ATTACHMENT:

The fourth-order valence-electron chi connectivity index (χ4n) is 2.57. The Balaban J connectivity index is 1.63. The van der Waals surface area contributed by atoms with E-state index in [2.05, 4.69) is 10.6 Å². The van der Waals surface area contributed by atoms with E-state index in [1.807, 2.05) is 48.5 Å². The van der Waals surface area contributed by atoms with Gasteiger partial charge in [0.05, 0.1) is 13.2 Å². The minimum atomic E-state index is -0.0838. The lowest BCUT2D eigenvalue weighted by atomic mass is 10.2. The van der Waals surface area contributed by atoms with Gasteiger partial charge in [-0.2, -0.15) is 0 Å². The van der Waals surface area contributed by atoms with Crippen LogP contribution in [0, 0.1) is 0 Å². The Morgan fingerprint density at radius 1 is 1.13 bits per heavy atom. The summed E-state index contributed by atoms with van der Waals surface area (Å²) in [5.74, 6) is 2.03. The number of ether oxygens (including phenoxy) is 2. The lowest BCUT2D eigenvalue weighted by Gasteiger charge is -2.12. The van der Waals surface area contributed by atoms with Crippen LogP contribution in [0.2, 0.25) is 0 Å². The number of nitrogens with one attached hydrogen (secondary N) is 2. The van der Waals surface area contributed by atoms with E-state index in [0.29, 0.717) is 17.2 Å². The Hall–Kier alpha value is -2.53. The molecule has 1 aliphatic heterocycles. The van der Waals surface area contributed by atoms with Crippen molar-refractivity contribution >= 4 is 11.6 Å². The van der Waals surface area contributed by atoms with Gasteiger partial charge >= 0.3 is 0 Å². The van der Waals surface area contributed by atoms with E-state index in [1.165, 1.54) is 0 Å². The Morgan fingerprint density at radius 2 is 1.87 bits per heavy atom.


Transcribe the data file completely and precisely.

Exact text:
The fourth-order valence-electron chi connectivity index (χ4n) is 2.57. The Balaban J connectivity index is 1.63. The van der Waals surface area contributed by atoms with E-state index in [2.05, 4.69) is 10.6 Å². The van der Waals surface area contributed by atoms with E-state index in [1.807, 2.05) is 48.5 Å². The van der Waals surface area contributed by atoms with Gasteiger partial charge in [0.05, 0.1) is 13.2 Å². The minimum atomic E-state index is -0.0838. The lowest BCUT2D eigenvalue weighted by atomic mass is 10.2. The van der Waals surface area contributed by atoms with Gasteiger partial charge in [-0.2, -0.15) is 0 Å². The van der Waals surface area contributed by atoms with Crippen LogP contribution in [0, 0.1) is 0 Å². The Morgan fingerprint density at radius 1 is 1.13 bits per heavy atom. The summed E-state index contributed by atoms with van der Waals surface area (Å²) in [5.74, 6) is 2.03. The number of ether oxygens (including phenoxy) is 2. The lowest BCUT2D eigenvalue weighted by Gasteiger charge is -2.12. The van der Waals surface area contributed by atoms with Crippen LogP contribution in [0.2, 0.25) is 0 Å². The number of nitrogens with one attached hydrogen (secondary N) is 2. The van der Waals surface area contributed by atoms with E-state index in [0.29, 0.717) is 17.2 Å². The Hall–Kier alpha value is -2.53. The molecule has 1 aliphatic heterocycles. The van der Waals surface area contributed by atoms with Crippen molar-refractivity contribution >= 4 is 11.6 Å². The van der Waals surface area contributed by atoms with Gasteiger partial charge >= 0.3 is 0 Å². The van der Waals surface area contributed by atoms with E-state index in [1.165, 1.54) is 0 Å². The Morgan fingerprint density at radius 2 is 1.87 bits per heavy atom.